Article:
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NASA will pay the Russian space agency $ 90 million for a seat on the rocket, despite the launch of SpaceX

NASA plans to pay the Russian space agency $ 90 million for a seat on the Soyuz rocket to take a US astronaut to the ISS, despite the launch of SpaceX on May 30

  • NASA made a $ 90 million deal with Roscomos for a seat on a Russian missile
  • The chair is for astronaut Kate Rubins who will go to the ISS in October
  • The deal was closed on May 12 to ensure NASA was present on the ship
  • This was before the successful launch of NASA-SpaceX on May 30

NASA will pay the Russian space agency Roscomos $ 90 million to send one of its astronauts to the International Space Station this fall.

The payment was negotiated two weeks before the first mission of SpaceX’s Falcon 9 launched a team to the ISS from US soil – an achievement that would end the need to buy seats on foreign missiles.

However, the deal was completed on May 12 and was intended to “ensure that the agency remains committed to safe operations through a continued presence in the US” on the spaceship until commercial crew vehicles became regular services.

The seat is for NASA astronaut Kate Rubins, who will spend six months on the ISS as a flight engineer and join the crew of Expedition 63/64.

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NASA will pay the Russian space agency Roscomos $ 90 million to send one of its astronauts to the International Space Station this fall. The chair is for NASA astronaut Kate Rubins, who will spend six months on the ISS

NASA will pay the Russian space agency Roscomos $ 90 million to send one of its astronauts to the International Space Station this fall. The chair is for NASA astronaut Kate Rubins, who will spend six months on the ISS

NASA and SpaceX joined forces to return space travel to American soil.

Astronauts Bob Behnken and Doug Hurley left the Kennedy Space Center on May 30 in the Crew Dragon capsule on top of Falcon 9.

After 19 hours in space, the pair reached the ISS where they are now members of Expedition 63 Crew

The idea of ​​the Launch America mission was to eliminate the need for foreign space agencies to send NASA astronauts to the ship.

The payment was negotiated two weeks before the first mission of SpaceX's Falcon 9 (pictured) launched a US-based team to the ISS - an achievement that would end the need to buy seats on foreign missiles

The payment was negotiated two weeks before the first mission of SpaceX's Falcon 9 (pictured) launched a US-based team to the ISS - an achievement that would end the need to buy seats on foreign missiles

The payment was negotiated two weeks before the first mission of SpaceX’s Falcon 9 (pictured) launched a US-based team to the ISS – an achievement that would end the need to buy seats on foreign missiles

However, last fall, NASA revealed it had plans to purchase at least one more Soyuz seat as a backup plan should the Falcon 9 launch be delayed, SpaceNews reported.

In a media briefing after visiting the SpaceX headquarters in Hawthorne, California, October 10, 2019, NASA administrator Jim Bridenstine said, “We need to make sure we don’t have a day without American astronauts at the International Space Station, so we stay working with Roscosmos, the space agency of Russia, to ensure that we have U.S. astronauts on the International Space Station as insurance for commercial crew. ‘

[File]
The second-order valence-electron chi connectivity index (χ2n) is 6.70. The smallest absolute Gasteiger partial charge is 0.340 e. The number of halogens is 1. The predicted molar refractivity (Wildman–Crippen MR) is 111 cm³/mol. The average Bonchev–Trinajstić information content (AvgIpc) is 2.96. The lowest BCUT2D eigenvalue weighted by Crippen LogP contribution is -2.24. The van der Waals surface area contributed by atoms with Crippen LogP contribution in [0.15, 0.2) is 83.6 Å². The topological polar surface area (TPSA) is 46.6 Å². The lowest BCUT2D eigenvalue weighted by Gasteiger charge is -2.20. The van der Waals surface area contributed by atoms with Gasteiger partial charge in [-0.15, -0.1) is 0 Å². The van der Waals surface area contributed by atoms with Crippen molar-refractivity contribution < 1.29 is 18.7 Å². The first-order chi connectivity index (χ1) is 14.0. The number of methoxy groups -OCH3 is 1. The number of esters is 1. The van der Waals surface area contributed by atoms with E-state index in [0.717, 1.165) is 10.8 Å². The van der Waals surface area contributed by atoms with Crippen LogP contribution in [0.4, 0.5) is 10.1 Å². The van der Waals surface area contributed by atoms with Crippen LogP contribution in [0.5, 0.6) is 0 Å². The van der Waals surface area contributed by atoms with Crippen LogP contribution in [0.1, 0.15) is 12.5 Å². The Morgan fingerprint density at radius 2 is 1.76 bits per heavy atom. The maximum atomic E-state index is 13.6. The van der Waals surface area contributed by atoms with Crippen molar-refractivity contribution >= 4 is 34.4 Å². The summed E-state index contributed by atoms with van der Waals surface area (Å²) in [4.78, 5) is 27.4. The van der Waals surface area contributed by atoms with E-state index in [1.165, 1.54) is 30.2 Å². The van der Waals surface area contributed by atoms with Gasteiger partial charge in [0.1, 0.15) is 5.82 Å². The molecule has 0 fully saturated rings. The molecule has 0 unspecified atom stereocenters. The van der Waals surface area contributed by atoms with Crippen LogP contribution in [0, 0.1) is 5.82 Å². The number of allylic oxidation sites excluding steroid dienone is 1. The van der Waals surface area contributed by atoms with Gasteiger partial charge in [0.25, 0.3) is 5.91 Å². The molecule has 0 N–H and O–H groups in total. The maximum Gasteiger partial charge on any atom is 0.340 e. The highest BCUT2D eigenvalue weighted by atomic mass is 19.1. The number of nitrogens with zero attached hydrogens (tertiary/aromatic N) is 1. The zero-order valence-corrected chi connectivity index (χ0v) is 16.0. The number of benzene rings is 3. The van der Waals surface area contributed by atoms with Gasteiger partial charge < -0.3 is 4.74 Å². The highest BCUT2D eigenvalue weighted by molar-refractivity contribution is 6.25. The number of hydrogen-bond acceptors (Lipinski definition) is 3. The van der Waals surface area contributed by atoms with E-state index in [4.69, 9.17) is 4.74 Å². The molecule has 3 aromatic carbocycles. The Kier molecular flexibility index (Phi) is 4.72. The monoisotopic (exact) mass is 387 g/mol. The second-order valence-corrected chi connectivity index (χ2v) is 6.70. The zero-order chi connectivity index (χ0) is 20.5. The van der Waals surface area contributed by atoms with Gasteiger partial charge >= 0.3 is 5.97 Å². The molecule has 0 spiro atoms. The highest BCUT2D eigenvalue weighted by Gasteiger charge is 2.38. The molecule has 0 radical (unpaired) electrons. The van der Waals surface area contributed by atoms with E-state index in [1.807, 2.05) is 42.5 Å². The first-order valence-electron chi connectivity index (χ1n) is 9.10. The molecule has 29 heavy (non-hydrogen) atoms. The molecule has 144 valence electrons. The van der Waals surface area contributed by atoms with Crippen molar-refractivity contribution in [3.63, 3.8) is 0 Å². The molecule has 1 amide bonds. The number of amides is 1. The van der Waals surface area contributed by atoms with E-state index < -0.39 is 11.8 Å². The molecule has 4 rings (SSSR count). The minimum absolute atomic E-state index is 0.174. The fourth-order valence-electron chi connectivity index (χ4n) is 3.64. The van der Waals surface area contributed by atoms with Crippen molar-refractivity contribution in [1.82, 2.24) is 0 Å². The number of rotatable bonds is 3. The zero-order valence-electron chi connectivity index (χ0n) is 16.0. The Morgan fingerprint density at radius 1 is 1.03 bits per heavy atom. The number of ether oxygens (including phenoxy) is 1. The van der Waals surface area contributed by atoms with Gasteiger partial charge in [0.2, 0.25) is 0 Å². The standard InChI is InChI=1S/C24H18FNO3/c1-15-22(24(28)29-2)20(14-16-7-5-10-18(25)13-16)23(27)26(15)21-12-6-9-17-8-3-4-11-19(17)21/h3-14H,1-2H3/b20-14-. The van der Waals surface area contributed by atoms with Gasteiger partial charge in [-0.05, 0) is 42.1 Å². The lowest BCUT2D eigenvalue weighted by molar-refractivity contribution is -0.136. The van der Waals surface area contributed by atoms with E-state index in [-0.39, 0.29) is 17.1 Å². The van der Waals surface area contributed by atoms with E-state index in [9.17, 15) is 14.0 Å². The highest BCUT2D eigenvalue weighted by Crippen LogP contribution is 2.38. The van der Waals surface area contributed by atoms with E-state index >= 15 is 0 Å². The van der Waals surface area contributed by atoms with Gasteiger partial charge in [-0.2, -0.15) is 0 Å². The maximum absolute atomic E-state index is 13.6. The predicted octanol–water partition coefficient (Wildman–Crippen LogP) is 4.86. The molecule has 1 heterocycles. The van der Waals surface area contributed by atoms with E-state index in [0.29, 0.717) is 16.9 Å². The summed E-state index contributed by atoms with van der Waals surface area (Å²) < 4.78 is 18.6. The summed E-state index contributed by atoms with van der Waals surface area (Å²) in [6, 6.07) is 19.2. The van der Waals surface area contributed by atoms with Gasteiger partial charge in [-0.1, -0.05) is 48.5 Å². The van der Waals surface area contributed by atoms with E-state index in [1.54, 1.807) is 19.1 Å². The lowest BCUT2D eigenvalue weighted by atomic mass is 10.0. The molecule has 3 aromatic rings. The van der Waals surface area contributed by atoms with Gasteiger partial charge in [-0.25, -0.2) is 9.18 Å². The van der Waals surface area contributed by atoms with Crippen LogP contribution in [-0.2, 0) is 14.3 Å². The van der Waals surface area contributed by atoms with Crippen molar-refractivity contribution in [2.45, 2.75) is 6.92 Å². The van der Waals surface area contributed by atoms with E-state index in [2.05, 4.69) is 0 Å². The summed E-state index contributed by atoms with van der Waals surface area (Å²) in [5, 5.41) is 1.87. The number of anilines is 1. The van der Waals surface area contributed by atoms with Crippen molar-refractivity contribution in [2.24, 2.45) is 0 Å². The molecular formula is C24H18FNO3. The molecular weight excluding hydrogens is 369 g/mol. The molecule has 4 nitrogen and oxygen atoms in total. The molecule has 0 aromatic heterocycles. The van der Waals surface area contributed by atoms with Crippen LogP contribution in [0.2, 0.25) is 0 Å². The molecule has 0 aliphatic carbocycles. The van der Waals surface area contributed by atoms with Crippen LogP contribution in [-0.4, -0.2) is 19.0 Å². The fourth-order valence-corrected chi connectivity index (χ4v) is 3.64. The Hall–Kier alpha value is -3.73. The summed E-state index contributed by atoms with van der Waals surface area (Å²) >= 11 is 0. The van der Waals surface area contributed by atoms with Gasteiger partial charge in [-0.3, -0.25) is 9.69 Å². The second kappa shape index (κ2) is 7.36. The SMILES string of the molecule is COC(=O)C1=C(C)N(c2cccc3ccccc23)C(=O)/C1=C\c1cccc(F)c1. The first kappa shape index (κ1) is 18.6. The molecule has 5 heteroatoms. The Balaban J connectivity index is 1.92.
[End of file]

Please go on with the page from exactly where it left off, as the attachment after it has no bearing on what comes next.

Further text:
If everything goes according to plan, we may not need additional Soyuz chairs. ‘

“But we know something else: we usually don’t go to plan when it comes to these new development opportunities.”

NASA originally focused on 2017 when commercial flights were to begin, but both SpaceX and Boeing, which also develops rockets for NASA, experienced numerous production delays.

Bridenstine said during the briefing that the agency had not decided whether it would need another Soyuz seat, for a launch in the spring of 2021. “We want to see the level of risk we have to accept,” he said, citing commercial vehicles such as the Falcon 9.

“When Demo-2 comes home and we evaluate how it went, and we look at Crew-1, we look where we are and then we decide if we might need a second Soyuz [seat]”Then start negotiating,” he explained.

After 19 hours in space, Bob Behnken (second from right) and Doug Hurley (right) reached the ISS where they are now members of Expedition 63 Crew. The idea of ​​the Launch America mission was to eliminate the need for foreign space agencies to send NASA astronauts to the ship

After 19 hours in space, Bob Behnken (second from right) and Doug Hurley (right) reached the ISS where they are now members of Expedition 63 Crew. The idea of ​​the Launch America mission was to eliminate the need for foreign space agencies to send NASA astronauts to the ship

After 19 hours in space, Bob Behnken (second from right) and Doug Hurley (right) reached the ISS where they are now members of Expedition 63 Crew. The idea of ​​the Launch America mission was to eliminate the need for foreign space agencies to send NASA astronauts to the ship

Rubins will launch October 14 on the Soyuz MS-17 spacecraft of the Baikonur Cosmodrome in Kazakhstan.

She will conduct research using the Cold Atom Lab to study the use of laser-cooled atoms for future quantum sensors, and will work on a cardiovascular experiment that builds on research she completed during her previous mission in 2016.

During her first stay in the space station, Rubins became the first person to sequence DNA in space.

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